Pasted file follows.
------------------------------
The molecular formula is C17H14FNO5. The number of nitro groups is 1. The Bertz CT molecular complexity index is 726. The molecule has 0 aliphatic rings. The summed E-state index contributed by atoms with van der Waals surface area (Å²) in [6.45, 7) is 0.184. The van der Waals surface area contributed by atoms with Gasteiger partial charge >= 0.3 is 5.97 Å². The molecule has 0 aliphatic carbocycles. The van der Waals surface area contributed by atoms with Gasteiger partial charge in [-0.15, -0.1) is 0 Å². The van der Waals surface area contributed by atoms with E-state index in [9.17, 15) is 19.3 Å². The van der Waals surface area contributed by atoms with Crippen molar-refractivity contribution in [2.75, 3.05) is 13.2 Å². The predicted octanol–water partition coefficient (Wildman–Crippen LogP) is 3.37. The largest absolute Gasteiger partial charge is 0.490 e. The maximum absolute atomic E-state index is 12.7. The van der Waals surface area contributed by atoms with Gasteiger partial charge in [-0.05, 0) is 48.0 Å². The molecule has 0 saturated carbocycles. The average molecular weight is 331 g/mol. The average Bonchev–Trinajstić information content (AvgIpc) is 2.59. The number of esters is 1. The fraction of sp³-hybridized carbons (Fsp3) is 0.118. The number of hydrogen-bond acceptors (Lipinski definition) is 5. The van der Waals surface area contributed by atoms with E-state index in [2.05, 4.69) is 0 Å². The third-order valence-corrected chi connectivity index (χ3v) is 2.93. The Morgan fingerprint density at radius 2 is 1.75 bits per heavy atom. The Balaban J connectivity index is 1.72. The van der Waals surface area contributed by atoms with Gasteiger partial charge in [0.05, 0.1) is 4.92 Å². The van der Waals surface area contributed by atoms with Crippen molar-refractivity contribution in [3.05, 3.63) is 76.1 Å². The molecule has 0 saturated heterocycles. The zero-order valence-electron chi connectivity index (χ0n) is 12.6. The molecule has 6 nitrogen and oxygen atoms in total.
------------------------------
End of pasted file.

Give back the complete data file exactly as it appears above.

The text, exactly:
The molecular formula is C17H14FNO5. The number of nitro groups is 1. The Bertz CT molecular complexity index is 726. The molecule has 0 aliphatic rings. The summed E-state index contributed by atoms with van der Waals surface area (Å²) in [6.45, 7) is 0.184. The van der Waals surface area contributed by atoms with Gasteiger partial charge >= 0.3 is 5.97 Å². The molecule has 0 aliphatic carbocycles. The van der Waals surface area contributed by atoms with Gasteiger partial charge in [-0.15, -0.1) is 0 Å². The van der Waals surface area contributed by atoms with E-state index in [9.17, 15) is 19.3 Å². The van der Waals surface area contributed by atoms with Crippen molar-refractivity contribution in [2.75, 3.05) is 13.2 Å². The predicted octanol–water partition coefficient (Wildman–Crippen LogP) is 3.37. The largest absolute Gasteiger partial charge is 0.490 e. The maximum absolute atomic E-state index is 12.7. The van der Waals surface area contributed by atoms with Gasteiger partial charge in [-0.05, 0) is 48.0 Å². The molecule has 0 saturated carbocycles. The average molecular weight is 331 g/mol. The average Bonchev–Trinajstić information content (AvgIpc) is 2.59. The number of esters is 1. The fraction of sp³-hybridized carbons (Fsp3) is 0.118. The number of hydrogen-bond acceptors (Lipinski definition) is 5. The van der Waals surface area contributed by atoms with E-state index in [2.05, 4.69) is 0 Å². The third-order valence-corrected chi connectivity index (χ3v) is 2.93. The Morgan fingerprint density at radius 2 is 1.75 bits per heavy atom. The Balaban J connectivity index is 1.72. The van der Waals surface area contributed by atoms with Gasteiger partial charge in [0.05, 0.1) is 4.92 Å². The van der Waals surface area contributed by atoms with Crippen molar-refractivity contribution in [3.05, 3.63) is 76.1 Å². The molecule has 0 saturated heterocycles. The zero-order valence-electron chi connectivity index (χ0n) is 12.6. The molecule has 6 nitrogen and oxygen atoms in total.